Colorado Democrat Bennet declares Senate race victory |

Colorado Democrat Bennet declares Senate race victory

Kristen Wyatt
The Associated Press
Aspen, CO Colorado
Senate candidate Michael Bennet, right, greets a supporter during an election night watch party in Denver, Tuesday, Nov. 2, 2010. (AP Photo/The Denver Post, Hyoung Chang) MANDATORY CREDIT; MAGS OUT; TV OUT

DENVER – Sen. Michael Bennet declared victory Wednesday in his tight race against tea party Republican Ken Buck, suggesting that Democrats may be able to hold onto a Senate seat once viewed a prime opportunity for the GOP to make gains.

“This is definitely a race for the record books,” Bennet said in a victory speech outside the Denver museum where President Barack Obama last year signed the stimulus bill into law.

Bennet urged sharply divided Colorado voters and politicians to “set aside our petty differences and make sure this state and this country lead in the 21st century.” And he congratulated Buck, saying, “I honor his commitment to public service.”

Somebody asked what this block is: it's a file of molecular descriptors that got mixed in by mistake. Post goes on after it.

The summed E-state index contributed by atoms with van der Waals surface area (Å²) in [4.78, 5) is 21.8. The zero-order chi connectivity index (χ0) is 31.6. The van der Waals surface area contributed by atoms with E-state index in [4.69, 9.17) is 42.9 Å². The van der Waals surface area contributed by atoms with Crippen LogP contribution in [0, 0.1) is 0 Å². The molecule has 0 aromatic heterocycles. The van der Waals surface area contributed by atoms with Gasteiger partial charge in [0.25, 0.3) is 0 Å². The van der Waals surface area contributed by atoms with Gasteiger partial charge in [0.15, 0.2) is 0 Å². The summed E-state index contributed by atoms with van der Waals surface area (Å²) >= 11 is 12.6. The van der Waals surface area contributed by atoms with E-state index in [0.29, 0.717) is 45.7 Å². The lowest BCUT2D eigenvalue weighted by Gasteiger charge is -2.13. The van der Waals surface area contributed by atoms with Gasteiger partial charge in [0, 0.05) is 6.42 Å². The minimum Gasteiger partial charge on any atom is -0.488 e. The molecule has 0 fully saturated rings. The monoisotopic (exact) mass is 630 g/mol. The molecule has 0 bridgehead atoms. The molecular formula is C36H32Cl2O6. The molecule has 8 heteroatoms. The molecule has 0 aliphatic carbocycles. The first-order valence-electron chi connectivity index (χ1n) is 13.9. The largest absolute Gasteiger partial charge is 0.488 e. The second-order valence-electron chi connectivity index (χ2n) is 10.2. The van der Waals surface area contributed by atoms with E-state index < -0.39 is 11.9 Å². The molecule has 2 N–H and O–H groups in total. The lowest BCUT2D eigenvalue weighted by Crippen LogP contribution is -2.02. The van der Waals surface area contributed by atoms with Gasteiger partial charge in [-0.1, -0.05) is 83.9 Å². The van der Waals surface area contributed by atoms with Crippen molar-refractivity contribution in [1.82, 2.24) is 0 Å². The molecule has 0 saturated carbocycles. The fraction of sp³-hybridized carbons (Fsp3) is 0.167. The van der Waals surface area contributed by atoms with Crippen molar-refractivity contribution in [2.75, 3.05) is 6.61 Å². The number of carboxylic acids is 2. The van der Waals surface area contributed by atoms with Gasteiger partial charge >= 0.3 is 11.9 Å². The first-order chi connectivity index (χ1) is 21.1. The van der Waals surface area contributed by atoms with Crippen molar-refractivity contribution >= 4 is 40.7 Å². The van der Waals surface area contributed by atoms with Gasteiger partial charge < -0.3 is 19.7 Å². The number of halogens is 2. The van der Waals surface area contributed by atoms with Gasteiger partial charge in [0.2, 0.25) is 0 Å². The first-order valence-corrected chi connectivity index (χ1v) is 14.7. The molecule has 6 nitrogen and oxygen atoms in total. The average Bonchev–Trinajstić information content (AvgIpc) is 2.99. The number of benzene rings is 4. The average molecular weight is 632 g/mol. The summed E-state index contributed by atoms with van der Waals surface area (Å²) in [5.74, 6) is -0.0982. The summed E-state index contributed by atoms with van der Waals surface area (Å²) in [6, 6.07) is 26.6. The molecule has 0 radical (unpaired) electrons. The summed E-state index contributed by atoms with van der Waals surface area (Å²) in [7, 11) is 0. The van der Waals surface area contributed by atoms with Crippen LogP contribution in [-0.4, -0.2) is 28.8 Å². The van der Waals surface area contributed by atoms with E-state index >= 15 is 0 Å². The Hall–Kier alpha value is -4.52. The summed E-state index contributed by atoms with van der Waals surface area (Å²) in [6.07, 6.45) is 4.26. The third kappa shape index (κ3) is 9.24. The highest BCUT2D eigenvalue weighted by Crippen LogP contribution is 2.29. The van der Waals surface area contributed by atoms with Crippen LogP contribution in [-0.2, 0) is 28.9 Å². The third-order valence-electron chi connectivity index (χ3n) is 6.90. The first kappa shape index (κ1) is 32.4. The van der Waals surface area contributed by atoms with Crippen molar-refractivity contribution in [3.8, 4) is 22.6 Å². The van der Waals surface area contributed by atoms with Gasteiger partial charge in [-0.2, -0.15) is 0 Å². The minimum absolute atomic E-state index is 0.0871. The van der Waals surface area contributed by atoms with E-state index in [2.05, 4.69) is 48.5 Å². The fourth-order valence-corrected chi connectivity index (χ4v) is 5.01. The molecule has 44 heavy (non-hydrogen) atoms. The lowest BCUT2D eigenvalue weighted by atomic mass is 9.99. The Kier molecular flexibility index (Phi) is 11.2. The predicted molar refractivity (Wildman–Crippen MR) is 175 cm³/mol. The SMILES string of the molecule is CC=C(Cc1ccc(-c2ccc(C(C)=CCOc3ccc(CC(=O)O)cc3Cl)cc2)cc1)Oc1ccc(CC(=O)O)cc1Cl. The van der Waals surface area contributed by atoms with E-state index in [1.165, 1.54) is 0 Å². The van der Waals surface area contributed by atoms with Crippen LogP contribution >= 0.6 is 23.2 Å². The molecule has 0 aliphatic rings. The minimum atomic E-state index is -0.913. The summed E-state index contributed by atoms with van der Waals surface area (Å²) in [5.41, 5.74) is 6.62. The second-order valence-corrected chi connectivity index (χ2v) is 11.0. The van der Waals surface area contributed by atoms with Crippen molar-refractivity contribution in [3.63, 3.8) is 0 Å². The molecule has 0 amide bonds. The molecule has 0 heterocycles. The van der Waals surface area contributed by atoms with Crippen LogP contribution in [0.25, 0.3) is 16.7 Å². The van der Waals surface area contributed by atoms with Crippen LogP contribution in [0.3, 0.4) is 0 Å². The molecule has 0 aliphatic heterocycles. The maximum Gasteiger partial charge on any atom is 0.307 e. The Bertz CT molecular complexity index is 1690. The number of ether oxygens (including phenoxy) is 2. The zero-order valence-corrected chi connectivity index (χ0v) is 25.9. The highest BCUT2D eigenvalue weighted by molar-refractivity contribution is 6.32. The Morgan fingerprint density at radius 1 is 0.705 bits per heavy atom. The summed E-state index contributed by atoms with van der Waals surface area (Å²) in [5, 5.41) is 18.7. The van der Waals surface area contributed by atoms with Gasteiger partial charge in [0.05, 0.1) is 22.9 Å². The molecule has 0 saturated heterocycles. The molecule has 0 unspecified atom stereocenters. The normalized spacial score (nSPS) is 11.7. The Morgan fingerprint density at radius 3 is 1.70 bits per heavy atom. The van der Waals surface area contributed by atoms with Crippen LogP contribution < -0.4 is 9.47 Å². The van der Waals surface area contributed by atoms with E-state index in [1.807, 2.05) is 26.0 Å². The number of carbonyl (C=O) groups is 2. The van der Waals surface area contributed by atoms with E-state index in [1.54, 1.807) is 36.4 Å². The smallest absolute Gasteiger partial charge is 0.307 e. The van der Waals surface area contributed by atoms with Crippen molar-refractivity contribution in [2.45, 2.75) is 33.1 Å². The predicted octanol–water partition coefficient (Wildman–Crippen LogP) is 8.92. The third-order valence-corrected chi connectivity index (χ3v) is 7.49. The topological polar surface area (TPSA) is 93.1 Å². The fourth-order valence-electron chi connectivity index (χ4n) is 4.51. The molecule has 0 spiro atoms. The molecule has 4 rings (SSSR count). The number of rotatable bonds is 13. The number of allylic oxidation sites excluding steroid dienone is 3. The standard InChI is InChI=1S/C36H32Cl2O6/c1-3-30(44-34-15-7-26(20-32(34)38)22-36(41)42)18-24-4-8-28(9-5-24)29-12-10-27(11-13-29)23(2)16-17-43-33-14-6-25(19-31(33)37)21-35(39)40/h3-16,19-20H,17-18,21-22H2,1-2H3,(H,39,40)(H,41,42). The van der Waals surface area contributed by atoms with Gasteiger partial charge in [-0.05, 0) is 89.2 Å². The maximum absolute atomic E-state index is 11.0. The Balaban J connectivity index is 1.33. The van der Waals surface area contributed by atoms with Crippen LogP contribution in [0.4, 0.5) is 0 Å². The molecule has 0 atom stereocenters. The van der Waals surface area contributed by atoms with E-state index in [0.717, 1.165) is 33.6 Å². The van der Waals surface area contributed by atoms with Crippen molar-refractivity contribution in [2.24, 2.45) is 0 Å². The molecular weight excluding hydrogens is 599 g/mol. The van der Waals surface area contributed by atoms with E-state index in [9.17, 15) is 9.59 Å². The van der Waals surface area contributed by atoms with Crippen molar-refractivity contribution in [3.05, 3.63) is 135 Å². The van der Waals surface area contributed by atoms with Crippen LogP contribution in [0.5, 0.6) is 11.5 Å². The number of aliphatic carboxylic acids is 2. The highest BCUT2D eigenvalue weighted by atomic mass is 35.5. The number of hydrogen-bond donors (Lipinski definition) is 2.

Bennet was clinging to a narrow lead over Buck. With 97 percent of the projected vote counted, Bennet was leading by about 15,400 votes out of 1.4 million cast.

Buck didn’t immediately concede.

“We are still looking where returns need to be reported, as well as provisional ballots before making any decisions,” Buck said in a post on his Facebook page. His campaign said Buck planned to issue another statement later Wednesday.

Bennet, 45, was appointed to the seat last year to replace Ken Salazar, who became Interior Secretary. Before his appointment, Bennet was superintendent of Denver Public Schools and had never run for public office.

Democrats retained control of the Senate on Tuesday, though they lost at least six seats to the GOP. It was also unclear the winners of Senate races in Alaska and Washington state.

During the Colorado campaign, Bennet painted Buck as too conservative, especially on social issues. Buck opposes abortion rights, even in cases of rape and incest, and considers sexual orientation a choice.

Bennet and the Democrats pounded Buck with attack ads calling him “too extreme for Colorado.”

The race attracted more out-of-state campaign money than any other Senate contest this year.